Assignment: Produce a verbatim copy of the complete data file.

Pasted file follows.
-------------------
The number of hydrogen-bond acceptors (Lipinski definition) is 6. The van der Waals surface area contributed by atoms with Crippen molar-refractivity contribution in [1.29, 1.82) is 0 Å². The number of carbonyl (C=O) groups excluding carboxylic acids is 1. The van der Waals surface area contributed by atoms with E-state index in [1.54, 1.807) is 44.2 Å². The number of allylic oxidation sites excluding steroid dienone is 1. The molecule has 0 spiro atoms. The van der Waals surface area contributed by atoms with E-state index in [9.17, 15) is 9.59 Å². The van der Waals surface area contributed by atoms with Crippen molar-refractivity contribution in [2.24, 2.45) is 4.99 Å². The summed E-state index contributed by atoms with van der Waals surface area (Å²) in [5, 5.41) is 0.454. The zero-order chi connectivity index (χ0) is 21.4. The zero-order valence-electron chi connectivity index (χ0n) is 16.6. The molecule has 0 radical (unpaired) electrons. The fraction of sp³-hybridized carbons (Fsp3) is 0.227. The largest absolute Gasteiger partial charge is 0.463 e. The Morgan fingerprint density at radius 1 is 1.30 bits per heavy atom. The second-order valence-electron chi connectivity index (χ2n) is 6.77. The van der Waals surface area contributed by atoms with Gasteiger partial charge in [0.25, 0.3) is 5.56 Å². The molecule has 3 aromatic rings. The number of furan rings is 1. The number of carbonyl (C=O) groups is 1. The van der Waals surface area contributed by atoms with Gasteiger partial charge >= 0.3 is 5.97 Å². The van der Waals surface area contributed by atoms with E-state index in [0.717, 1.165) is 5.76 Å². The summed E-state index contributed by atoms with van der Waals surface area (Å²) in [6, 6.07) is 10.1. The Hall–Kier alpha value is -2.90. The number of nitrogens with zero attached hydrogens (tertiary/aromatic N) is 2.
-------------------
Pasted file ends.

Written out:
The number of hydrogen-bond acceptors (Lipinski definition) is 6. The van der Waals surface area contributed by atoms with Crippen molar-refractivity contribution in [1.29, 1.82) is 0 Å². The number of carbonyl (C=O) groups excluding carboxylic acids is 1. The van der Waals surface area contributed by atoms with E-state index in [1.54, 1.807) is 44.2 Å². The number of allylic oxidation sites excluding steroid dienone is 1. The molecule has 0 spiro atoms. The van der Waals surface area contributed by atoms with E-state index in [9.17, 15) is 9.59 Å². The van der Waals surface area contributed by atoms with Crippen molar-refractivity contribution in [2.24, 2.45) is 4.99 Å². The summed E-state index contributed by atoms with van der Waals surface area (Å²) in [5, 5.41) is 0.454. The zero-order chi connectivity index (χ0) is 21.4. The zero-order valence-electron chi connectivity index (χ0n) is 16.6. The molecule has 0 radical (unpaired) electrons. The fraction of sp³-hybridized carbons (Fsp3) is 0.227. The largest absolute Gasteiger partial charge is 0.463 e. The Morgan fingerprint density at radius 1 is 1.30 bits per heavy atom. The second-order valence-electron chi connectivity index (χ2n) is 6.77. The van der Waals surface area contributed by atoms with Gasteiger partial charge in [0.25, 0.3) is 5.56 Å². The molecule has 3 aromatic rings. The number of furan rings is 1. The number of carbonyl (C=O) groups is 1. The van der Waals surface area contributed by atoms with Gasteiger partial charge >= 0.3 is 5.97 Å². The van der Waals surface area contributed by atoms with E-state index in [0.717, 1.165) is 5.76 Å². The summed E-state index contributed by atoms with van der Waals surface area (Å²) in [6, 6.07) is 10.1. The Hall–Kier alpha value is -2.90. The number of nitrogens with zero attached hydrogens (tertiary/aromatic N) is 2.